Keyfinding 1

“Mental walls are higher than the physical walls at Vesterbro”
(Father,35, Musician)

After interviewing people from different parts of Vesterbro society and at least partially understanding the dynamics of Vesterbro, we wanted to focus on “yellow jackets”. Yellow jackets are the volunteers in Vesterbro, who collect syringes from the streets. Although they also use drugs, the voluntary job that they do everyday separates them from the other drug users.

In a sense, they are a communication bridge between drug users and the rest of the community. This bridge of communication to the rest of the community begins with the “yellow jacket” taking ownership of what he is doing, it is something useful that brings him beyond being the disempowered person in the yard.

Keyfinding 2

“When P. is removing syringes, he is at the same time removing one of the only things that people share concern about in the area.”
(Mother, 41, Academician)

This keyfinding was very interesting for us. While yellow jackets were removing the only object that may be dangerous for the little kids in the area, they were also removing that symbolic object that connects different stakeholders of Vesterbro community and obtaining the role of connection medium.

Keyfinding 3

“ Even if you live in this area, it doesn’t mean you know what yellow jacket means or any of these narratives. The question is do you have to, do you need to? ”
(Mother, 41, Academician)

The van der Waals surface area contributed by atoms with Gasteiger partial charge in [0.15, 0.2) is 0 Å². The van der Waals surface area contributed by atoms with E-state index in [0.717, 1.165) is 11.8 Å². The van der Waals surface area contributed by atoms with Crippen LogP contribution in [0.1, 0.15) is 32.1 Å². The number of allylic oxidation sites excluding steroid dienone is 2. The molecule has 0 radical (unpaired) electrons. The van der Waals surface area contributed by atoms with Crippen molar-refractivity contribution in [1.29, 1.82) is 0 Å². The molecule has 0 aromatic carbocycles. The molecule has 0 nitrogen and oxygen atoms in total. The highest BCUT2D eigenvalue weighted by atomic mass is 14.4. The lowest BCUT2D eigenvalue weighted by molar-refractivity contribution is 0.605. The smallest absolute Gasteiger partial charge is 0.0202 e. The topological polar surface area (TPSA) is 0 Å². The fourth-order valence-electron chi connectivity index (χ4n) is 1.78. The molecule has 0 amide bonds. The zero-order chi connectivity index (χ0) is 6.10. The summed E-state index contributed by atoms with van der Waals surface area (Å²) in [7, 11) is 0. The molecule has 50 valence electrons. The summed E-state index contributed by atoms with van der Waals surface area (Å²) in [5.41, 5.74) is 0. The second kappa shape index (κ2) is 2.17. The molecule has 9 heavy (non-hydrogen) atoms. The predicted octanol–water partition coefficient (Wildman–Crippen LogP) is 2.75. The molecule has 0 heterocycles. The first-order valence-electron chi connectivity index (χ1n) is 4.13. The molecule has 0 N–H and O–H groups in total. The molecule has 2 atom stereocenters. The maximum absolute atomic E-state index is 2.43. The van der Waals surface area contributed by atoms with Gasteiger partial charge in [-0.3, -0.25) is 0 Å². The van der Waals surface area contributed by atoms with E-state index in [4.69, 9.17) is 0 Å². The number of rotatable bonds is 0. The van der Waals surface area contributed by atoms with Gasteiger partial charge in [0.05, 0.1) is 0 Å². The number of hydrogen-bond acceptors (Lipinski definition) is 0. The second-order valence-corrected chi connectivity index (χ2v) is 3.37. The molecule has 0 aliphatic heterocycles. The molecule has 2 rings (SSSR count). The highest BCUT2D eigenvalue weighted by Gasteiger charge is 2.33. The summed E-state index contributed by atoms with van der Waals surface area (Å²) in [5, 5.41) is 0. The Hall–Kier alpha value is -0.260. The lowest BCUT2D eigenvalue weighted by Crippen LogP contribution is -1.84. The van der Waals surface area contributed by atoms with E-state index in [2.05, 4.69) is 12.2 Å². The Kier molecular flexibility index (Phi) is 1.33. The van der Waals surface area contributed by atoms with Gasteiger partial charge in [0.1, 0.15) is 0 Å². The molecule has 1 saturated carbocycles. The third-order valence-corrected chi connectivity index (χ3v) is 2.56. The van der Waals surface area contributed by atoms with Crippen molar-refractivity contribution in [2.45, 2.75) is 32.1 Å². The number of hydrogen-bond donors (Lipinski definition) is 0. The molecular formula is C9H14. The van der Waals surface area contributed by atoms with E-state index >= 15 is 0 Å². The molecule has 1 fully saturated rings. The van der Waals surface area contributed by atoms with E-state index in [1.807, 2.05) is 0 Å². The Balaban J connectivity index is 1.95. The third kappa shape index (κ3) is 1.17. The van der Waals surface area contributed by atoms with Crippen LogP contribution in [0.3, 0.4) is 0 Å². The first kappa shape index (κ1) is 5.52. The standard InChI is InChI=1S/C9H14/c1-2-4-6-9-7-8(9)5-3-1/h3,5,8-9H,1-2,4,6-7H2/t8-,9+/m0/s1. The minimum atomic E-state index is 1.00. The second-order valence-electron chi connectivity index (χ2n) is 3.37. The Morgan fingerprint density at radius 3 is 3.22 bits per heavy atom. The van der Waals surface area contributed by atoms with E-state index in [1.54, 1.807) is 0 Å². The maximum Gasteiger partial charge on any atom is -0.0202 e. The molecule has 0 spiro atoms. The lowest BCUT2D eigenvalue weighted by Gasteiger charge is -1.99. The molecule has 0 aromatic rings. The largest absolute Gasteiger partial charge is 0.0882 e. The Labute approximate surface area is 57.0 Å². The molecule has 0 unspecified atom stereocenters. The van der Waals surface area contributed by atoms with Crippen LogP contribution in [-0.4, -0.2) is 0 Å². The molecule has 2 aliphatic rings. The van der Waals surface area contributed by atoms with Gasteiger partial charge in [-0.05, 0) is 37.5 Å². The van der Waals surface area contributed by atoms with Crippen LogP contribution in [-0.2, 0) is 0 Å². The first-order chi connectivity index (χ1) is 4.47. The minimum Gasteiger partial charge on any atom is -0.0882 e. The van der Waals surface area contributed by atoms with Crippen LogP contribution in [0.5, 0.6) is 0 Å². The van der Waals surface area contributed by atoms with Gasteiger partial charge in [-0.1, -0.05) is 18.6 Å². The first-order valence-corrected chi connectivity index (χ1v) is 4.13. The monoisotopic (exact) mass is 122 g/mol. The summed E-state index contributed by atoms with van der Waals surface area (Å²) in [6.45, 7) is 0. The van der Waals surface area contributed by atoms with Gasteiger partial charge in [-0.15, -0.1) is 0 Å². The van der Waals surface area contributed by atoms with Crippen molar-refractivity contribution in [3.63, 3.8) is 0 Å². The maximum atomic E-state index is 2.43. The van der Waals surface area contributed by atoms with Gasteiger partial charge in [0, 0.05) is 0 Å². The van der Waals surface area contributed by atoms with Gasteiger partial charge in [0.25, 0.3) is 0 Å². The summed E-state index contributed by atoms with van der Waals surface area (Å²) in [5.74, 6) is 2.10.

Putting the question aside for further discussion, we tried to concentrate on how to make “yellow jackets” or the job they do more visible in society. How could we support their attempt to create an identity for themselves as well as being helpful to the community?

Considering these keyfindings, we created some prototypes and sketches to conceptualise our findings and had a chance to probe them with new interviewees to get feedback.

The concept sketches are divided into three levels of change, each trying to grow positive change in Vesterbro.

Level1- Principle

Cover the needle – at the point of a needle is never a nice way to greet or meet your neighbors. Including a recycled cork in the drug users kit can be a good initiative to both reduce waste and cover the contagious needle.

Level2- Narrative

Expand the word fixing – the power of having a choice in your everyday and redefine yourself to yourself and others.
Everybody in the area knows what the word fixing means – providing both the drug users and the other groups in the area an alternative understanding/meaning of this word. Fixing can also have a positive meaning. For instance, “fixing” the environment by picking up the needles by drug users themselves and at the same time building up a positive identity towards the other inhabitants in Vesterbro.

Level3- Value

I am not just… – challenging bias and prejudices between inhabitants of Vesterbro. The sentence “I am not just…” is together with the photo meant to trigger your bias/prejudices to finish the sentence before. However, as you open the pamphlet a story about the human being behind the stereotype will begin to reveal itself.